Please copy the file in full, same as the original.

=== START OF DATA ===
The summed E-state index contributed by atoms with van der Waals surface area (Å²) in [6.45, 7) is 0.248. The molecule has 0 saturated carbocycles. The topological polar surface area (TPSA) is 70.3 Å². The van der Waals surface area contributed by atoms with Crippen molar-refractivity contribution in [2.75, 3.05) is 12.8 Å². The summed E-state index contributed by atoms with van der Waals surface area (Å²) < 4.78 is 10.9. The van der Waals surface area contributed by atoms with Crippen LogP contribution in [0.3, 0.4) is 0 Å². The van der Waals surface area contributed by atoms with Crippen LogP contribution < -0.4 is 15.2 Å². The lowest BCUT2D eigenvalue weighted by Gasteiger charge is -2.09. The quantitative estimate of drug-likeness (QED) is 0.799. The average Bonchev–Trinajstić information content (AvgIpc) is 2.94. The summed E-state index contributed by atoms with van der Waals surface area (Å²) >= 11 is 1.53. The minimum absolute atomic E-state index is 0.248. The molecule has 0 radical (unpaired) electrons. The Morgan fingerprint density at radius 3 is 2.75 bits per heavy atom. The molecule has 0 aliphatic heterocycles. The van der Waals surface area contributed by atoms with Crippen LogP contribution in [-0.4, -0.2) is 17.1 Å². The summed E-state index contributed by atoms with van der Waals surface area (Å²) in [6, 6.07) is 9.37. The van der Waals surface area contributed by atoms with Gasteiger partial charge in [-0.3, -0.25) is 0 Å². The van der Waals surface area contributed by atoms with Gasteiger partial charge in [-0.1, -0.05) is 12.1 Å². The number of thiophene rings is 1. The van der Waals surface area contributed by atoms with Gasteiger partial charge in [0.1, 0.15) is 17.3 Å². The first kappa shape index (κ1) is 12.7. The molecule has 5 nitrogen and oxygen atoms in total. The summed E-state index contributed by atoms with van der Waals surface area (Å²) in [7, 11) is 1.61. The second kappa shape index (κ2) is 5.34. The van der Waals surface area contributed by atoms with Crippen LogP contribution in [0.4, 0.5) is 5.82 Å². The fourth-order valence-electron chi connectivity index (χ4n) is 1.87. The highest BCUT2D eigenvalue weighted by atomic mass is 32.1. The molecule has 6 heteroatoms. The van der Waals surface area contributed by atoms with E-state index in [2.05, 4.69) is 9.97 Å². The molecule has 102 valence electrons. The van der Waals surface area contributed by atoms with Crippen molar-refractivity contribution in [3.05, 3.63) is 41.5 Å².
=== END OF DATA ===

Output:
The summed E-state index contributed by atoms with van der Waals surface area (Å²) in [6.45, 7) is 0.248. The molecule has 0 saturated carbocycles. The topological polar surface area (TPSA) is 70.3 Å². The van der Waals surface area contributed by atoms with Crippen molar-refractivity contribution in [2.75, 3.05) is 12.8 Å². The summed E-state index contributed by atoms with van der Waals surface area (Å²) < 4.78 is 10.9. The van der Waals surface area contributed by atoms with Crippen LogP contribution in [0.3, 0.4) is 0 Å². The van der Waals surface area contributed by atoms with Crippen LogP contribution < -0.4 is 15.2 Å². The lowest BCUT2D eigenvalue weighted by Gasteiger charge is -2.09. The quantitative estimate of drug-likeness (QED) is 0.799. The average Bonchev–Trinajstić information content (AvgIpc) is 2.94. The summed E-state index contributed by atoms with van der Waals surface area (Å²) >= 11 is 1.53. The minimum absolute atomic E-state index is 0.248. The molecule has 0 radical (unpaired) electrons. The Morgan fingerprint density at radius 3 is 2.75 bits per heavy atom. The molecule has 0 aliphatic heterocycles. The van der Waals surface area contributed by atoms with Crippen LogP contribution in [-0.4, -0.2) is 17.1 Å². The summed E-state index contributed by atoms with van der Waals surface area (Å²) in [6, 6.07) is 9.37. The van der Waals surface area contributed by atoms with Gasteiger partial charge in [-0.3, -0.25) is 0 Å². The van der Waals surface area contributed by atoms with Gasteiger partial charge in [-0.1, -0.05) is 12.1 Å². The number of thiophene rings is 1. The van der Waals surface area contributed by atoms with Gasteiger partial charge in [0.1, 0.15) is 17.3 Å². The first kappa shape index (κ1) is 12.7. The molecule has 5 nitrogen and oxygen atoms in total. The summed E-state index contributed by atoms with van der Waals surface area (Å²) in [7, 11) is 1.61. The second kappa shape index (κ2) is 5.34. The van der Waals surface area contributed by atoms with Crippen LogP contribution in [0.4, 0.5) is 5.82 Å². The fourth-order valence-electron chi connectivity index (χ4n) is 1.87. The highest BCUT2D eigenvalue weighted by atomic mass is 32.1. The molecule has 6 heteroatoms. The van der Waals surface area contributed by atoms with E-state index in [2.05, 4.69) is 9.97 Å². The molecule has 102 valence electrons. The van der Waals surface area contributed by atoms with Crippen molar-refractivity contribution in [3.05, 3.63) is 41.5 Å².